Prof. Margalit may be forgiven for not knowing the 'three-fifth rule' that ensured the political dominance of the south in early America The Slave Power: The Free North and Southern Domination, 1780-1860; and the ban on imports, which he praises as a step in the right direction, did nothing toward the emancipation of those held or born in bondage in America. Regrettably, he skips the essential moral question: if (as he argues) the US Constitution was based on a "rotten compromise" - should the Founding Fathers have rejected it? And what should have they done instead? Done nothing? After all, the Articles of Confederation could have remained in force - a rickety structure, but at least one that would have absolved the non-slave states from abetting it (let's forget for a moment their indirect involvement through food and shipping Cod: A Biography of the Fish That Changed the World). His later distinction between the consequentialist 'theory of the good' and morality-based 'theory of the right' (pg. 126) seems further to weaken his own 'dogmatic' position. Prof. Margalit's difficulty with coming to grips with this 'rotten compromise' significantly weakens his argument.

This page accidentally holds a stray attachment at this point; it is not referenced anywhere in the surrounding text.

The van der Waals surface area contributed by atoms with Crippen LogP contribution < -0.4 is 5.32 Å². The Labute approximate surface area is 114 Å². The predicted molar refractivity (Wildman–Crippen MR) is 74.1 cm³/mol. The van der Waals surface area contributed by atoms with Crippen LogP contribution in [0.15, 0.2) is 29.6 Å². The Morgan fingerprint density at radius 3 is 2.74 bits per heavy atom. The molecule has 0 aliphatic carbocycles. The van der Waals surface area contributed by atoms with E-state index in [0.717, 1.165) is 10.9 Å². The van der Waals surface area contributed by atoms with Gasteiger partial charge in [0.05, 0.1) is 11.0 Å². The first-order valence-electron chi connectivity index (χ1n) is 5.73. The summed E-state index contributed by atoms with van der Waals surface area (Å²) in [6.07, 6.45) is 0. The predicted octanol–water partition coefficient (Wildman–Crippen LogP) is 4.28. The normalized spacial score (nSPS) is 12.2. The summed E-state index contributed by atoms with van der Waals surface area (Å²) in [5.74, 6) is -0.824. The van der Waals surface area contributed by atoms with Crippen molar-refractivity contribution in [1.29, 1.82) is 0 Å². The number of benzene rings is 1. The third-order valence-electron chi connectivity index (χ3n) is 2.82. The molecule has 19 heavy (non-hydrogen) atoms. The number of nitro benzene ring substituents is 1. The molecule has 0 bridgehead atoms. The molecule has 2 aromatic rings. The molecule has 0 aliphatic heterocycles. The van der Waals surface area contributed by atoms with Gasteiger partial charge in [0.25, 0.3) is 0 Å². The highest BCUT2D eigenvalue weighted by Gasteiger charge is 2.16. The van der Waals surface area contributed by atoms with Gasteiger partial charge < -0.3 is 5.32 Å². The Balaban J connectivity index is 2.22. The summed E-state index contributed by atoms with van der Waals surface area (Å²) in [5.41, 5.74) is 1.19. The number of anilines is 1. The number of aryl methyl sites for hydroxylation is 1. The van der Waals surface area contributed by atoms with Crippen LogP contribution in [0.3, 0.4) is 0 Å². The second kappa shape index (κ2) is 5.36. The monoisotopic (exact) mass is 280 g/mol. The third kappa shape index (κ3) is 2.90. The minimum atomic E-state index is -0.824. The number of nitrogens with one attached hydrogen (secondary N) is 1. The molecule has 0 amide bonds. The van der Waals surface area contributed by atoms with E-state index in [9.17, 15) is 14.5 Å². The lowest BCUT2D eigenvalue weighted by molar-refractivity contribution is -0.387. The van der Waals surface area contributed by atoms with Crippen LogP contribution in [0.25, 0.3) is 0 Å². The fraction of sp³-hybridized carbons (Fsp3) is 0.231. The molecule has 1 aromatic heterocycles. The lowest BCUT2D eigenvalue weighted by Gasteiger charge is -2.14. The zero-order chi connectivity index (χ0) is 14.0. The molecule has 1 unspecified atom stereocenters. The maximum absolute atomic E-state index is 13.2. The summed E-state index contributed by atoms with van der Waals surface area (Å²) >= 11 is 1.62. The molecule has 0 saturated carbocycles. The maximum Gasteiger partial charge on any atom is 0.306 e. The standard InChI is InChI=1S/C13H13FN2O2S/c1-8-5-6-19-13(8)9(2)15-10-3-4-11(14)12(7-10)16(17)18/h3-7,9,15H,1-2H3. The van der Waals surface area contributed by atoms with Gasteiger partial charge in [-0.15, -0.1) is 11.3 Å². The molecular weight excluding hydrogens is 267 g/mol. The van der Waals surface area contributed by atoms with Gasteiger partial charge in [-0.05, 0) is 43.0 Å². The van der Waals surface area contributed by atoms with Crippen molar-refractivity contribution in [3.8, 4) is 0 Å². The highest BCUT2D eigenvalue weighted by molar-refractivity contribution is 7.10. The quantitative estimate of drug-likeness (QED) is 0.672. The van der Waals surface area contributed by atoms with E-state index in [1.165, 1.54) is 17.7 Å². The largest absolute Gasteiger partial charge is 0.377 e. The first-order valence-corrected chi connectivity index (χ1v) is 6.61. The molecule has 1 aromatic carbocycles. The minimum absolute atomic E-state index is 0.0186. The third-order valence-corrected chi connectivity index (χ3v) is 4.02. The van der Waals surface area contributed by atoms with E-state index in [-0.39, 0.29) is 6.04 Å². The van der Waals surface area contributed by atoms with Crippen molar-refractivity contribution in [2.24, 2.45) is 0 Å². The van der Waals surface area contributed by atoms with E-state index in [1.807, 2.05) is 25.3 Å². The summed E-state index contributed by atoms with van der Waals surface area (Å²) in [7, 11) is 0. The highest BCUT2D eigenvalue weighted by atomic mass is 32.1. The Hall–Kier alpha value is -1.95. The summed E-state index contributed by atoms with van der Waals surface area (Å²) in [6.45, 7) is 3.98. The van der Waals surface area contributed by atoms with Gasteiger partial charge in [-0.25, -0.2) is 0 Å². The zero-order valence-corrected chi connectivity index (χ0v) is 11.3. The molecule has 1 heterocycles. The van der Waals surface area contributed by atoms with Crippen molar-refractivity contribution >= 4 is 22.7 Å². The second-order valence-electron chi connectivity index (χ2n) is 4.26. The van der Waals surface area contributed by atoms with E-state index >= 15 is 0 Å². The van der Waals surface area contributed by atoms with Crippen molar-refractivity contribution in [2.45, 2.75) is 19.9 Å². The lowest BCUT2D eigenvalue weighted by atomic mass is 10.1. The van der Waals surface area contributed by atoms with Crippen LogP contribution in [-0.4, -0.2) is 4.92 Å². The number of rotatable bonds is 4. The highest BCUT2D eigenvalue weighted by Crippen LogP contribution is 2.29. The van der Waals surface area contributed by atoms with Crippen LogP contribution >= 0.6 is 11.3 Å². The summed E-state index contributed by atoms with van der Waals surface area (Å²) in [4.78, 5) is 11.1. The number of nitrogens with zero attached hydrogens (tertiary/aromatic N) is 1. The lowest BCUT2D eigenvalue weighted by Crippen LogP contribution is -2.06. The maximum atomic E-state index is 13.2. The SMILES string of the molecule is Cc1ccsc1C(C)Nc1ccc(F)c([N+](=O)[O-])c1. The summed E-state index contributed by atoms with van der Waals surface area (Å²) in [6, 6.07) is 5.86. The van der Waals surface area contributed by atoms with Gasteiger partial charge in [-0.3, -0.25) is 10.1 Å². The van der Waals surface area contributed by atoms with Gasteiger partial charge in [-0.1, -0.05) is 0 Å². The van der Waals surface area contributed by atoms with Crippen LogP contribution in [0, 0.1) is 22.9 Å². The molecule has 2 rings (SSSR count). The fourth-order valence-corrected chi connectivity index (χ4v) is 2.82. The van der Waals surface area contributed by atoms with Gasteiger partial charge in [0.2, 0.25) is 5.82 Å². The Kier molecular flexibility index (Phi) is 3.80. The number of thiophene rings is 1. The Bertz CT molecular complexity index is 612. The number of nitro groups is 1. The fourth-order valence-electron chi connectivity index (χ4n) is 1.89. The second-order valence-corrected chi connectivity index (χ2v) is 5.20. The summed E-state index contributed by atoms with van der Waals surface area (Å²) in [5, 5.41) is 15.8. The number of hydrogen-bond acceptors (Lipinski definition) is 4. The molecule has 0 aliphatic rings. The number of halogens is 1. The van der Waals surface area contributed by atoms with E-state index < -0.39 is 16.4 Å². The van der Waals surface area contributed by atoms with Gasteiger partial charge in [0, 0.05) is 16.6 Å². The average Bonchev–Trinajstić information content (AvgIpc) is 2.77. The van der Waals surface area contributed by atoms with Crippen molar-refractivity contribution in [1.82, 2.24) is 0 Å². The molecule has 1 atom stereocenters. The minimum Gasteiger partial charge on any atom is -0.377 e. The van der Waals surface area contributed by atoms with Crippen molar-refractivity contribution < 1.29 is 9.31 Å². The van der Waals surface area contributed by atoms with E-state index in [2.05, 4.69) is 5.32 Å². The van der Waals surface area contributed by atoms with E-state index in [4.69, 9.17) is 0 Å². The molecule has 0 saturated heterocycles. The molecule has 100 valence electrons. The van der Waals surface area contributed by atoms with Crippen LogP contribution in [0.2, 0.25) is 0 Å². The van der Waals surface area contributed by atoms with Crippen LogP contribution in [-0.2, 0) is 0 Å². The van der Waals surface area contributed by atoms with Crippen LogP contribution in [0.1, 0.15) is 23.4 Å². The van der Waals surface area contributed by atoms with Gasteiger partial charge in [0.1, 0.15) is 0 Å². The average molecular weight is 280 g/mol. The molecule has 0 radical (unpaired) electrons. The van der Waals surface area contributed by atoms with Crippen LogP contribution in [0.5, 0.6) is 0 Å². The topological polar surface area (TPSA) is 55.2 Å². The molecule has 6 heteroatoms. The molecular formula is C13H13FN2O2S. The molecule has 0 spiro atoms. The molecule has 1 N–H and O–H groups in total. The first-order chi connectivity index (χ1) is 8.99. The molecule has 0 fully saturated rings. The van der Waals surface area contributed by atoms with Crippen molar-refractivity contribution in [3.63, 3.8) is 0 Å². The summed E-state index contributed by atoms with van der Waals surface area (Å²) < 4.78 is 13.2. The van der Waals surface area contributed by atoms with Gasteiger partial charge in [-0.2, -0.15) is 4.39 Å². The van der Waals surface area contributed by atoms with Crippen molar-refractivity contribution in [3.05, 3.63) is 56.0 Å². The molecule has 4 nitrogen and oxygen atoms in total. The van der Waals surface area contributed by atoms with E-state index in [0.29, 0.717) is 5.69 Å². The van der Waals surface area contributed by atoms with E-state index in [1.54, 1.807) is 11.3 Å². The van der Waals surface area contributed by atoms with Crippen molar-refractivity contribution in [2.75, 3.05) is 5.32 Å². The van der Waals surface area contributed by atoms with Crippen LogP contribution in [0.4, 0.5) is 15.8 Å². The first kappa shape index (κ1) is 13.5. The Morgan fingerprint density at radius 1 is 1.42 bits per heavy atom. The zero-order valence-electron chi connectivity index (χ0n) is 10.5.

Was the collaboration with Beelzebub (aka Stalin) morally acceptable in the joint fight against the Devil (aka Hitler)? Prof. Margalit spends much of the final chapters arguing that Hitler was inherently worse than Stalin - because he undermined morality itself by "dismembering the idea of shared humanity" (pg. 182). The difference being that Stalin's victims were punished for their beliefs, rather than for their ethnicity - one might be able to change one's beliefs, not race. This to me seems rather theoretical: Stalin's and Pol Pot's victims were certainly not given a chance to convert. For the victim (individually if not as a group) the totalitarian experience was (and is) one of wilful destruction of personality and inherent freedom - which to me is 'denial of shared humanity'.